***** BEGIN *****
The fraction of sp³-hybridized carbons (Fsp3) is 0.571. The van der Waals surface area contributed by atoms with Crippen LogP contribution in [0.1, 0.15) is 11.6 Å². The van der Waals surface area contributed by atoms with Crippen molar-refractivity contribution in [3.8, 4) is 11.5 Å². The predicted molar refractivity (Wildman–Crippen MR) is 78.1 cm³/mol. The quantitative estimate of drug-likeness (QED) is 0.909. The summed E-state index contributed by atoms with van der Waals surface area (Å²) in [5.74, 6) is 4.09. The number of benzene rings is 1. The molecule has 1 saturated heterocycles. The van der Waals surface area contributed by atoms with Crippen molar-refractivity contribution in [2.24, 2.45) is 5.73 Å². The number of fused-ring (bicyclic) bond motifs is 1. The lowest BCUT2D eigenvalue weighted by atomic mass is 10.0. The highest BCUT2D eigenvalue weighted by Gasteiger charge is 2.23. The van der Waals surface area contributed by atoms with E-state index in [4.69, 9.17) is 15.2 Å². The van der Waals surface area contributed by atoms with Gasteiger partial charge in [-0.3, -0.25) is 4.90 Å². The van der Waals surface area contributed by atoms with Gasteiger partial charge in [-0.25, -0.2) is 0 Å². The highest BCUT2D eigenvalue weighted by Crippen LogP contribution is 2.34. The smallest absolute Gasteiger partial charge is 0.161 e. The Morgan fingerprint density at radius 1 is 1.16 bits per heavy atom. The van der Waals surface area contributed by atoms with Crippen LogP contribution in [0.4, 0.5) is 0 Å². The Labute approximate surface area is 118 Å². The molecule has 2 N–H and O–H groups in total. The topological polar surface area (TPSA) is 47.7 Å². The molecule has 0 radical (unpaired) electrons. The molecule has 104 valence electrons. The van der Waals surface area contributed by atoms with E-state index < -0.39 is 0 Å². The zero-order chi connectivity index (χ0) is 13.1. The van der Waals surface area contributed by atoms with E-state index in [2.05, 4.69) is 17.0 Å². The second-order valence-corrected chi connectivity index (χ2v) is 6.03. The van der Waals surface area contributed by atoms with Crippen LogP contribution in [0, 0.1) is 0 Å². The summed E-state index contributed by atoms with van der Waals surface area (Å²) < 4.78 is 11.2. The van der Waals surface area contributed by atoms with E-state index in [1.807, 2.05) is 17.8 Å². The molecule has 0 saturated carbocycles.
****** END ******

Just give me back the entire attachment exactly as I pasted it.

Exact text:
The fraction of sp³-hybridized carbons (Fsp3) is 0.571. The van der Waals surface area contributed by atoms with Crippen LogP contribution in [0.1, 0.15) is 11.6 Å². The van der Waals surface area contributed by atoms with Crippen molar-refractivity contribution in [3.8, 4) is 11.5 Å². The predicted molar refractivity (Wildman–Crippen MR) is 78.1 cm³/mol. The quantitative estimate of drug-likeness (QED) is 0.909. The summed E-state index contributed by atoms with van der Waals surface area (Å²) in [5.74, 6) is 4.09. The number of benzene rings is 1. The molecule has 1 saturated heterocycles. The van der Waals surface area contributed by atoms with Crippen molar-refractivity contribution in [2.24, 2.45) is 5.73 Å². The number of fused-ring (bicyclic) bond motifs is 1. The lowest BCUT2D eigenvalue weighted by atomic mass is 10.0. The highest BCUT2D eigenvalue weighted by Gasteiger charge is 2.23. The van der Waals surface area contributed by atoms with E-state index in [4.69, 9.17) is 15.2 Å². The van der Waals surface area contributed by atoms with Gasteiger partial charge in [-0.3, -0.25) is 4.90 Å². The van der Waals surface area contributed by atoms with Gasteiger partial charge in [-0.25, -0.2) is 0 Å². The highest BCUT2D eigenvalue weighted by Crippen LogP contribution is 2.34. The smallest absolute Gasteiger partial charge is 0.161 e. The Morgan fingerprint density at radius 1 is 1.16 bits per heavy atom. The van der Waals surface area contributed by atoms with Crippen LogP contribution in [0.4, 0.5) is 0 Å². The Labute approximate surface area is 118 Å². The molecule has 2 N–H and O–H groups in total. The topological polar surface area (TPSA) is 47.7 Å². The molecule has 0 radical (unpaired) electrons. The molecule has 104 valence electrons. The van der Waals surface area contributed by atoms with E-state index < -0.39 is 0 Å². The zero-order chi connectivity index (χ0) is 13.1. The van der Waals surface area contributed by atoms with E-state index in [2.05, 4.69) is 17.0 Å². The second-order valence-corrected chi connectivity index (χ2v) is 6.03. The van der Waals surface area contributed by atoms with Crippen LogP contribution in [0, 0.1) is 0 Å². The summed E-state index contributed by atoms with van der Waals surface area (Å²) < 4.78 is 11.2. The van der Waals surface area contributed by atoms with E-state index in [1.807, 2.05) is 17.8 Å². The molecule has 0 saturated carbocycles.